Fenders?

I don’t know.


I don’t live in a rainy climate.  I don’t commute.  I don’t normally do long rides in the rain.  I don’t take rides that last so long that the weather changes much.


They’re hard to install, make it harder to cram the bike behind the seat of my truck, and weigh more than nothing.


So why do I have fenders?

Look how low that front fender goes.  Notice how much lower it is than the bottom bracket.  I can’t go off a standard curb without bashing the bottom of the fender.


I guess I have been hoping that fenders might keep the bike a little cleaner on all those dusty gravel road rides.  I guess I thought that if I hit the occasional mud puddle, maybe I wouldn’t have mud splattered all over  me and I’d have less bike washing to do.  I guess I thought that if I had fenders I would NOT have THIS…

Yeah, I know about mudflaps.


But I’m still reconsidering fenders.

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20 thoughts on “Fenders?

  1. Really, man, how DARE you pondero the pure wonderfulness that is the bicycle fender?I live in a world of cyclists with muddy stripes up their backs; I don't care where you live or how infrequently it rains or any of that. When you question the fender, you question my whole worldview.I need to go meditate or something now. Thanks a lot.

  2. Forgive me, RANTWICK. Now that I've slept on it, I must admit that the bottom bracket was the only muddy spot on the bike, and a mudflap would have prevented that. I guess the fenders will stay awhile.

  3. To me, your bike has a distinct look. The lines,seat,bag. It's kind of an elegant,old school feel. I think the fenders accentuate it. So just based on aesthetics, I like them.

  4. In my experiences, yes, fenders help, not just with rain but also with dust and dirt. However, thick mud like you showed, well, a mudflap would probably help, but you can't ride through mud without getting dirty. I like fenders, but my mountain bike just has a clip-on plastic rear fender and my road bike has clip-on fenders which in practice I never really use. I guess I think it's important to have at least one bike with fenders, though.

  5. I have One Ahem… Mudguard on my bike on the rear during winter just to stop that cold wet crud hitting where you don't want it, other than that you need to be fenderless ( mudguard free ) in my opinion.

  6. Wasn't your A.H.H. fenderless? How did that work out for you? I kind of like the idea of fenders for even dry gravel roads thinking it might help keep some of the tiny bits of gravel from being picked up and thrown on the frame; preventing chipping the paint. Mudflaps would probably be necessary though. One of my bikes has the SKS Longboard fenders and it seems to do a pretty good job of it.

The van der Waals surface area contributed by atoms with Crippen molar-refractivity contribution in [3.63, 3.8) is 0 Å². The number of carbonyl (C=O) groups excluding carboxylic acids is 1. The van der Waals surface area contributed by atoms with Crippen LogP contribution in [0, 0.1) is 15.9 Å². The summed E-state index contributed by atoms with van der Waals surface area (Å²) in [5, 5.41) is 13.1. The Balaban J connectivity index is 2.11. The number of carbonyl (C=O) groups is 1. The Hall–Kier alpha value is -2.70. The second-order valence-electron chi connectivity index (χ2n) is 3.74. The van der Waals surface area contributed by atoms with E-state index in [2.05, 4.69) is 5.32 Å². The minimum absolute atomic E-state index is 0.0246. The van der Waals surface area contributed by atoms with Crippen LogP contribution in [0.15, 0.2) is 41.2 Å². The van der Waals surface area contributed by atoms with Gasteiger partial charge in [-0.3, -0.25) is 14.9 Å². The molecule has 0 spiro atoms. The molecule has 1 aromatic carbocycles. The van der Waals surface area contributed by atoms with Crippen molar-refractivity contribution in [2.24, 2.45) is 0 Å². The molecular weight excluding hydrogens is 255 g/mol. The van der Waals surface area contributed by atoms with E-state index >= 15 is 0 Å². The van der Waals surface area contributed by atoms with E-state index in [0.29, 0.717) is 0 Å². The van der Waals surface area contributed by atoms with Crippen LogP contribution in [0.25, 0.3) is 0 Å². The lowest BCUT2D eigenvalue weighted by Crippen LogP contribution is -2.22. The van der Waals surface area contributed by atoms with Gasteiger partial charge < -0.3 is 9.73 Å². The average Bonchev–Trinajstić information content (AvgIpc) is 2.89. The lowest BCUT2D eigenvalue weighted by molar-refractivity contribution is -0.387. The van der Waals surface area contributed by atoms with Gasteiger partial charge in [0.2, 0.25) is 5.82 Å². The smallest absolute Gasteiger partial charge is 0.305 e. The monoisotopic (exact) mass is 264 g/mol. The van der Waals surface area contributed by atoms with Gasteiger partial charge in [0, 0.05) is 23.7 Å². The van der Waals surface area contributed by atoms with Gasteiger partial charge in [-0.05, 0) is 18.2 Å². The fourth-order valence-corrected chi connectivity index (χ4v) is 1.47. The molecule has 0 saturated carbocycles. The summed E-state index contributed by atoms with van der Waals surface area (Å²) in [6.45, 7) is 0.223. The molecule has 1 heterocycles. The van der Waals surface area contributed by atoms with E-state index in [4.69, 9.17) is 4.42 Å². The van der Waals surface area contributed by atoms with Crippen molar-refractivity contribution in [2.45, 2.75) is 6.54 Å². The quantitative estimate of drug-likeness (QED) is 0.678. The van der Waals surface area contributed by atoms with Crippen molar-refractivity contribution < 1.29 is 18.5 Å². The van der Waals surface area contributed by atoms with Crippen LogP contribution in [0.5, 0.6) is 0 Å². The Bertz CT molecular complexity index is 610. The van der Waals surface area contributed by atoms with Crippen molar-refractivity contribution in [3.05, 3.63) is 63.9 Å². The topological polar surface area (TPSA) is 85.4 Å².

7. I live in Tucson, and have one of my bikes (a Rivendell Road Standard) equipped with Honjo fenders. I don't consider fenders to be very necessary in our arid climate, but I like them from an aesthetic perspective (photo: http://www.flickr.com/photos/37964304@N05/7346058358/sizes/h/in/photostream/The rear fender also serves as a useful mounting point for a rear light, like the PDW Fenderbot. I think fenders become more useful for group rides in climates with more rain. Like Seattle!

  8. Good question. The fenders are slick the way that the bolt on fenders on a 1950 Plymouth P19 look slick. But do ya need em' where you live? I'd leave them on. Can't hurt and they look nice.

  9. Fenders don't weigh much and they work wonders. If I wanted to go off-road mountain biking, I would consider removing them from my off-road bike. Otherwise, them gems are stayin' !Paz 🙂

  10. I'm a fender fan myself. I think that especially nice fenders add to the overall aesthetic of the bicycle, and every time I end up hitting a patch of roadway that has even a little water, there's a little grin that goes on inside and makes me feel like "I win".

  11. I live in a regularly wet climate – so they keep my feet drier, my face cleaner, avoid back stripes and keep my luggage cleaner. Keeping the bike cleaner is moderately important (rising to very important in winter when there is salt on the roads).For generally dusty conditions I guess they may keep your face cleaner and the top of that drinks bottle too.

  12. But they're so pretty. I know how you feel though. I still clip a toe against mine fron time to time in a tight turn, but I just can't bring myself to take them off. I do ride in some heavy downpours. I've 'bobbed' the front fender on one of my bikes to allow for more toe and curb clearance, I wonder if the same could be done to metal fenders? great post, Jack~ The Velo Hobo

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